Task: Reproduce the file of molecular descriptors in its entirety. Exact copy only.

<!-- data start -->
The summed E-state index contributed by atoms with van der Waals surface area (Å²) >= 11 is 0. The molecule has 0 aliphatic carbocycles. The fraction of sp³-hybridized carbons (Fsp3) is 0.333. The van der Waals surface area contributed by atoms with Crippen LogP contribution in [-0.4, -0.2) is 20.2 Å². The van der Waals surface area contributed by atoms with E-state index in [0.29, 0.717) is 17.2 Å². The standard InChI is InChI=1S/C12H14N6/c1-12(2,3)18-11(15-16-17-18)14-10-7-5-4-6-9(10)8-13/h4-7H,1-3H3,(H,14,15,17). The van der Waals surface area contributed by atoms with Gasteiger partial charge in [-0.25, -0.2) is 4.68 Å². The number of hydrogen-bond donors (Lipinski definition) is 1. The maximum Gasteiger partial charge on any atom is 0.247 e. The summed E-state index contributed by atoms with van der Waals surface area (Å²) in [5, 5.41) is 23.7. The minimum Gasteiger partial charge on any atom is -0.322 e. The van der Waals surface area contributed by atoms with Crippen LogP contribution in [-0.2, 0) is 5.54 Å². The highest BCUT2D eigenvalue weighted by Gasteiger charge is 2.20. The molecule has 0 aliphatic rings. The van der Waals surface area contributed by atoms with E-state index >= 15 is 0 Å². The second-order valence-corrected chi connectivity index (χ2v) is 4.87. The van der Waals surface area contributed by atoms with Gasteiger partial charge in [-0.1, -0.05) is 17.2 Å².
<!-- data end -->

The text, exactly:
The summed E-state index contributed by atoms with van der Waals surface area (Å²) >= 11 is 0. The molecule has 0 aliphatic carbocycles. The fraction of sp³-hybridized carbons (Fsp3) is 0.333. The van der Waals surface area contributed by atoms with Crippen LogP contribution in [-0.4, -0.2) is 20.2 Å². The van der Waals surface area contributed by atoms with E-state index in [0.29, 0.717) is 17.2 Å². The standard InChI is InChI=1S/C12H14N6/c1-12(2,3)18-11(15-16-17-18)14-10-7-5-4-6-9(10)8-13/h4-7H,1-3H3,(H,14,15,17). The van der Waals surface area contributed by atoms with Gasteiger partial charge in [-0.25, -0.2) is 4.68 Å². The number of hydrogen-bond donors (Lipinski definition) is 1. The maximum Gasteiger partial charge on any atom is 0.247 e. The summed E-state index contributed by atoms with van der Waals surface area (Å²) in [5, 5.41) is 23.7. The minimum Gasteiger partial charge on any atom is -0.322 e. The van der Waals surface area contributed by atoms with Crippen LogP contribution in [-0.2, 0) is 5.54 Å². The highest BCUT2D eigenvalue weighted by Gasteiger charge is 2.20. The molecule has 0 aliphatic rings. The van der Waals surface area contributed by atoms with E-state index >= 15 is 0 Å². The second-order valence-corrected chi connectivity index (χ2v) is 4.87. The van der Waals surface area contributed by atoms with Gasteiger partial charge in [-0.1, -0.05) is 17.2 Å².